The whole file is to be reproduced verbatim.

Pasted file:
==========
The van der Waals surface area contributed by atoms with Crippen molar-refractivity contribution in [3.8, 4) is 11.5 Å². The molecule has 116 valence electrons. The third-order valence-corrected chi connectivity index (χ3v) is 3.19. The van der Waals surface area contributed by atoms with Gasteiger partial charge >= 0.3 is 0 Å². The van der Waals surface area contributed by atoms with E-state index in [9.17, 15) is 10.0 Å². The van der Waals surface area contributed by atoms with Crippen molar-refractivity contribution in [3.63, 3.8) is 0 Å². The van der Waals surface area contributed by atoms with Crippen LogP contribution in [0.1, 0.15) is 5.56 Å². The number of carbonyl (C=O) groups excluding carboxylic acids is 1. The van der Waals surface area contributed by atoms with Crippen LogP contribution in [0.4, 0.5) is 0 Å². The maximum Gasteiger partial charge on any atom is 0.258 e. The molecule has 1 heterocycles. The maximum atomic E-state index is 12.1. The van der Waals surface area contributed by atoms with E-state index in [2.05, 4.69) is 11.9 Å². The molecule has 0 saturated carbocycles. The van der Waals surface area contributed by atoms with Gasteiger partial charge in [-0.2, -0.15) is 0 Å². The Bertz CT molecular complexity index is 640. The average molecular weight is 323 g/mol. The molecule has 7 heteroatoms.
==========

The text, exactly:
The van der Waals surface area contributed by atoms with Crippen molar-refractivity contribution in [3.8, 4) is 11.5 Å². The molecule has 116 valence electrons. The third-order valence-corrected chi connectivity index (χ3v) is 3.19. The van der Waals surface area contributed by atoms with Gasteiger partial charge >= 0.3 is 0 Å². The van der Waals surface area contributed by atoms with E-state index in [9.17, 15) is 10.0 Å². The van der Waals surface area contributed by atoms with Crippen molar-refractivity contribution in [3.63, 3.8) is 0 Å². The van der Waals surface area contributed by atoms with Crippen LogP contribution in [0.1, 0.15) is 5.56 Å². The number of carbonyl (C=O) groups excluding carboxylic acids is 1. The van der Waals surface area contributed by atoms with Crippen LogP contribution in [0.4, 0.5) is 0 Å². The maximum Gasteiger partial charge on any atom is 0.258 e. The molecule has 1 heterocycles. The maximum atomic E-state index is 12.1. The van der Waals surface area contributed by atoms with E-state index in [2.05, 4.69) is 11.9 Å². The molecule has 0 saturated carbocycles. The van der Waals surface area contributed by atoms with Gasteiger partial charge in [-0.2, -0.15) is 0 Å². The Bertz CT molecular complexity index is 640. The average molecular weight is 323 g/mol. The molecule has 7 heteroatoms.